It seems like the right thing to do, particularly in light of the facts about how many women in their target audience are struggling, and with the country's growing addiction epidemic. I'd go one step further and say, even if a reader isn't struggling with alcohol, there's a chance there's something else significant she is grappling with today. Where is the solution that doesn't come in a bottle?

At the same time, I recognize there are women who don't have issues with alcohol. There are women who can have a glass of wine at dinner or a beer at the beach. Again, I’m not suggested we demonize that, and there’s a careful line here. But this is the role of leadership: of editors who work across content platforms to make sure that content, tone, voice, and messaging is right for a brand.

Critics say, “Well you’re the one with the problem,” or “Lighten up — it’s just a joke.” It’s fair to say that I had an unhealthy relationship with alcohol. But it can happen to anyone (though some of us are more predisposed than others). If you are lucky, you’ll never experience the devastating impact that alcohol can have. But for many of us — millions, and millions more family and friends — we do. 


Some days I get tired of looking at all the examples. It’s a bit depressing to see how deeply engrained this alcohol narrative is. I am far from the first to raise these concerns (see: Q&A with Ann Dowsett Johnston and the work of many others listed here.) Why would brands change their positioning if it works for them -- specifically if it contributes to their numbers? 

At times, I wonder if I am yelling into a void, an impossible chasm.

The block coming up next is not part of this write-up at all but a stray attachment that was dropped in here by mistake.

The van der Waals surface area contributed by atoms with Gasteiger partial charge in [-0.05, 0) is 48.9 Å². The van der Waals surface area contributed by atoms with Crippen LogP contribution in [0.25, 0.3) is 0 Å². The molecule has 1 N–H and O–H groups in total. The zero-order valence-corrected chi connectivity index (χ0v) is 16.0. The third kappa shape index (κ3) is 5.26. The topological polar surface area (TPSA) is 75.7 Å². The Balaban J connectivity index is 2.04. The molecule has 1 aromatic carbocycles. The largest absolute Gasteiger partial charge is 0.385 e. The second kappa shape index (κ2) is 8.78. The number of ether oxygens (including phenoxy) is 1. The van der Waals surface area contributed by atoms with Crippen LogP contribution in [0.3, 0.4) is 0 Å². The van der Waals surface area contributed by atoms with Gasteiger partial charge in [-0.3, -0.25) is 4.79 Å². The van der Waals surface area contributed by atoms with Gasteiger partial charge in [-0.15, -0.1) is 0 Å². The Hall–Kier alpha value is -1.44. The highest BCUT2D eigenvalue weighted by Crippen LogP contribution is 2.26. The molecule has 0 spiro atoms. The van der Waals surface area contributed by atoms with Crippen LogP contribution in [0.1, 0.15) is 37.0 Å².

But then I get a note from a woman who shares her heart and says that that the surfacing of these examples, the careful analysis and the reckoning of complex messaging is helping her. 

Some readers write to say that they thought they were the only ones who felt angry or bothered or sad when they see a constant stream of messages celebrating alcohol at every corner. Some say that they have been considering their relationships to alcohol and aren’t yet ready to quit, but considering it. Some day that they are social drinkers who don’t plan on stopping, but are thankful for the perspective.

Sometimes readers send notes that read "This is day one for me -- again". Their voices are vital too, because they are a window into what life looks like for so many women, every single day, who are struggling in the face of a monster that can kill them. 

And that’s why I’m passionate about this work. To help be a bridge between the women who are struggling in silence, and the culture makers who turn out headlines and memes and stories that, when added together, add up to canvas that says: “Just drink it away.”

But what if there was another way? 

What if other storytellers joined me?

How can we tell better stories together? 

Asking for a friend. For millions of them.